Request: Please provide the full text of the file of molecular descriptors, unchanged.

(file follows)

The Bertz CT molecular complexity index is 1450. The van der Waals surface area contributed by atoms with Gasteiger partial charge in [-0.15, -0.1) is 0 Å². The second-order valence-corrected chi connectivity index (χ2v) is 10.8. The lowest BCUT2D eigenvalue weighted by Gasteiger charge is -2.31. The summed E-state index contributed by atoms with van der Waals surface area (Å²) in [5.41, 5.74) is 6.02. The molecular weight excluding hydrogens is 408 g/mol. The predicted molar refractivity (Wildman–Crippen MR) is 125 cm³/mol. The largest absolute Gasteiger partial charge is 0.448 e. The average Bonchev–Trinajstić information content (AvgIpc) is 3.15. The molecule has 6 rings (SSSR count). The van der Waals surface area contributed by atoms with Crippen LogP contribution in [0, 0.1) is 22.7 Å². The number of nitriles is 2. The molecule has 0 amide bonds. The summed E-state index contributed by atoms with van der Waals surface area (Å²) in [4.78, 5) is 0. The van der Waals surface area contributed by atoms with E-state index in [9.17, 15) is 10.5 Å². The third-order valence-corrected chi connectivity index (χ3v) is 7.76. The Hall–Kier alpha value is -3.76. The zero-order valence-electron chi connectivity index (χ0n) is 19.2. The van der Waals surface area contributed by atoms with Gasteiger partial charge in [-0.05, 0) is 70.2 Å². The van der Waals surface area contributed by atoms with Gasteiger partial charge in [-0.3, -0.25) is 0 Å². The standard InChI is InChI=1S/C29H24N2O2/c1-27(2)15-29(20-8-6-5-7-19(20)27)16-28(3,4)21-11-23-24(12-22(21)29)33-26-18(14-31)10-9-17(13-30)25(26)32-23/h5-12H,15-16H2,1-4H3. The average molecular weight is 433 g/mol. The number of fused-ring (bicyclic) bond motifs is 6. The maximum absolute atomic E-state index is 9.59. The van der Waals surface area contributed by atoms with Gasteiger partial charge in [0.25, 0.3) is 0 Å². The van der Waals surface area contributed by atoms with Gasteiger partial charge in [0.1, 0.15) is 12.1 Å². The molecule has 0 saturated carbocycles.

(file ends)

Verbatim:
The Bertz CT molecular complexity index is 1450. The van der Waals surface area contributed by atoms with Gasteiger partial charge in [-0.15, -0.1) is 0 Å². The second-order valence-corrected chi connectivity index (χ2v) is 10.8. The lowest BCUT2D eigenvalue weighted by Gasteiger charge is -2.31. The summed E-state index contributed by atoms with van der Waals surface area (Å²) in [5.41, 5.74) is 6.02. The molecular weight excluding hydrogens is 408 g/mol. The predicted molar refractivity (Wildman–Crippen MR) is 125 cm³/mol. The largest absolute Gasteiger partial charge is 0.448 e. The average Bonchev–Trinajstić information content (AvgIpc) is 3.15. The molecule has 6 rings (SSSR count). The van der Waals surface area contributed by atoms with Crippen LogP contribution in [0, 0.1) is 22.7 Å². The number of nitriles is 2. The molecule has 0 amide bonds. The summed E-state index contributed by atoms with van der Waals surface area (Å²) in [4.78, 5) is 0. The van der Waals surface area contributed by atoms with E-state index in [9.17, 15) is 10.5 Å². The third-order valence-corrected chi connectivity index (χ3v) is 7.76. The Hall–Kier alpha value is -3.76. The zero-order valence-electron chi connectivity index (χ0n) is 19.2. The van der Waals surface area contributed by atoms with Gasteiger partial charge in [-0.05, 0) is 70.2 Å². The van der Waals surface area contributed by atoms with Gasteiger partial charge in [-0.3, -0.25) is 0 Å². The standard InChI is InChI=1S/C29H24N2O2/c1-27(2)15-29(20-8-6-5-7-19(20)27)16-28(3,4)21-11-23-24(12-22(21)29)33-26-18(14-31)10-9-17(13-30)25(26)32-23/h5-12H,15-16H2,1-4H3. The average molecular weight is 433 g/mol. The number of fused-ring (bicyclic) bond motifs is 6. The maximum absolute atomic E-state index is 9.59. The van der Waals surface area contributed by atoms with Gasteiger partial charge in [0.25, 0.3) is 0 Å². The van der Waals surface area contributed by atoms with Gasteiger partial charge in [0.1, 0.15) is 12.1 Å². The molecule has 0 saturated carbocycles.